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INTRODUCTION

Sketches of the lives and writings of emancipators of the

European mind :-

Bacon, ROGER (1214—1292)—His discoveries—Persecuted by the

ignorant clergy and imprisoned by Pope Urban IV.- Re-
leased by Pope Clement IV., who ordered the publication of

his works-Opus Major.

Dante,pr erly Durante Alighieri (1265—1321)—First and greatest

of modern poets of Italy–His troubles — Published his “De

Monarchie,” 1309 ?–His “Divina Commedia,” ? date.

PETRARCH (or Petrarca) FRANCESCO (1304-1374) – Restorer of

ancient Literature-His opinion of the legal profession of his

time-His poetry–His description of himself-His notion of

true wisdom-His description of the place of his abode

Boccaccio GIOVANNI (1313—1375)—Brief sketch of his life-His

love of poetry and the society of learned men-His writings-

The Decameron, life of Dante, translation of Homer into Latin

-The first to introduce copies of the Iliad and Odyssey from

Greece into modern Italy–His efforts to secure the learning
of Greek, and to substitute the ancient for the scholastic
philosophy-First of the professors appointed by the Floren-

tines to do honour to the memory of Dante

WICKLIFFE, Wiclif, or De Wycliffe, John (1324—1384)—Brief

sketch of his life-His first attack upon the authority of the

Pope, supported by John of Gaunt, Duke of Lancaster ; cited

to appear at St. Paul's, then at Lambeth Palace, protected by

nobles and the populace-Condemned by the synod for his

four propositions-Translated the Old and New Testament

CHAUCER, GEOFFREY (1328—1400)—Brief Sketch of his life-His

Court of Love,' 'Testament of Love,' Canterbury Tales.'
Huss, John (1373–1415)—Brief sketch of his life-Studies the

writings of Wickliffe, and becomes a bold advocate of reform-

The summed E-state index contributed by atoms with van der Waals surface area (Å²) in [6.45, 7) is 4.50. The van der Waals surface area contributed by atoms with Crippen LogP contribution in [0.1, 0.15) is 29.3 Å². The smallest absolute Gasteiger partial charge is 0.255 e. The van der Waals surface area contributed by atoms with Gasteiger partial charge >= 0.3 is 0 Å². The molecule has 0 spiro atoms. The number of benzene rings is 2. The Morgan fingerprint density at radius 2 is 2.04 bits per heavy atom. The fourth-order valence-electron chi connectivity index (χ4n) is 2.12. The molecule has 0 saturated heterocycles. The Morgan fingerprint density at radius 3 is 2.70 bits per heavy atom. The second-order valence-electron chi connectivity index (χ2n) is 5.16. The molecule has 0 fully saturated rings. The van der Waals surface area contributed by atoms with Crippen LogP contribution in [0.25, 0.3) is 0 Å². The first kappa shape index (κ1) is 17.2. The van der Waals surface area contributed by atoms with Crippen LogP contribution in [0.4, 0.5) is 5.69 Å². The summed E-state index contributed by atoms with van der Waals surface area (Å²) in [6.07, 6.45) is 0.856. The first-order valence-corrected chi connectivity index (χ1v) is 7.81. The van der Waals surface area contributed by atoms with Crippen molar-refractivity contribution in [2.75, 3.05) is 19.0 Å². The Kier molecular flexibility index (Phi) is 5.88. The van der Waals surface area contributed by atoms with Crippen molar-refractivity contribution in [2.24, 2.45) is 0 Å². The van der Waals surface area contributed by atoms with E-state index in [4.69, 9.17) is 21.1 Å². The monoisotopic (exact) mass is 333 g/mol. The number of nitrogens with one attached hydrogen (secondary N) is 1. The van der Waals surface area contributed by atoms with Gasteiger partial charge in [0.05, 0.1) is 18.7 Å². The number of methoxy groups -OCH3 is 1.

Nobility and people resent the arbitrary decrees of the papacy

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– He publicly censured the lax morality of the priests, de-

nounced the sale of papal indulgences, &c.—The church up in

arms—Forbidden to preach, but preached nevertheless—Ex-

communicated—Wrote “ The Six Errors,” and “The Church”

-Summoned by the Council of Constance-Defended his

doctrines — Required to recant, but refused to do so—Was

burnt alive-Bloody vengeance taken by the people on the

church—The compact of Prague, 20th November, 1433.

Printing-

GUTENBERG (1400 1–1464).

CAXTON (1410—1491)—Short history of the art of printing and of

the lives of Gutenberg and Caxton

COLUMBUS, CHRISTOPHER—His birth, parentage, and relations-

Went to sea at 14–Studied geography, &c.—Was wrecked-

Went to Lisbon-Married; one son, Diego-Became dissatisfied

with existing maps and globes—Disputes as to whether the

earth was a plane or a globe-Maintained that there was a

shorter route to India than by rounding Africa—In 1471 kindly

received by the prior, Juan Pères de Marchinna-Narrated

the history of his life—The prior, convinced of the truth of

his doctrines, wrote to Fernando, the Queen's Confessor-

Introduced to Ferdinand and Isabella–Council of the learned

at Salamanca (p. 30)—The bible quoted against Columbus-

Council re-assembled in 1492 at Seville—Columbus disappointed,

returned to the monastery of Rabida-Pinzon promised to

supply ships if the government would give its sanction—The

prior wrote to the Queen—The prior ordered to the court-

Columbus ordered to the court—His conditions discussed with

the ministers and ridiculed by them—Columbus set out for

Cordova—Recalled by Isabella—The treaty between Ferdinand,

Isabella and Columbus, signed 17th April, 1492 (p. 32)—Fresh

difficulties—Columbus hoisted his flag, the 4th August, 1492–

The voyage (pp. 32-36)—His description of the place and

people.

MACHIAVELLI, NICHOLAS (1469—1527)— His life and writings-His

book “The Prince”—Some of the subjects discussed in it-
The necessary qualifications of an hereditary prince and of a
conqueror (p. 40)—New laws—Cæsar Borgia (p. 41)—Ecclesi.
astical princes—The principal foundations of all states—Auxili-
ary troops-A duty to study the art of war (p. 43)-The

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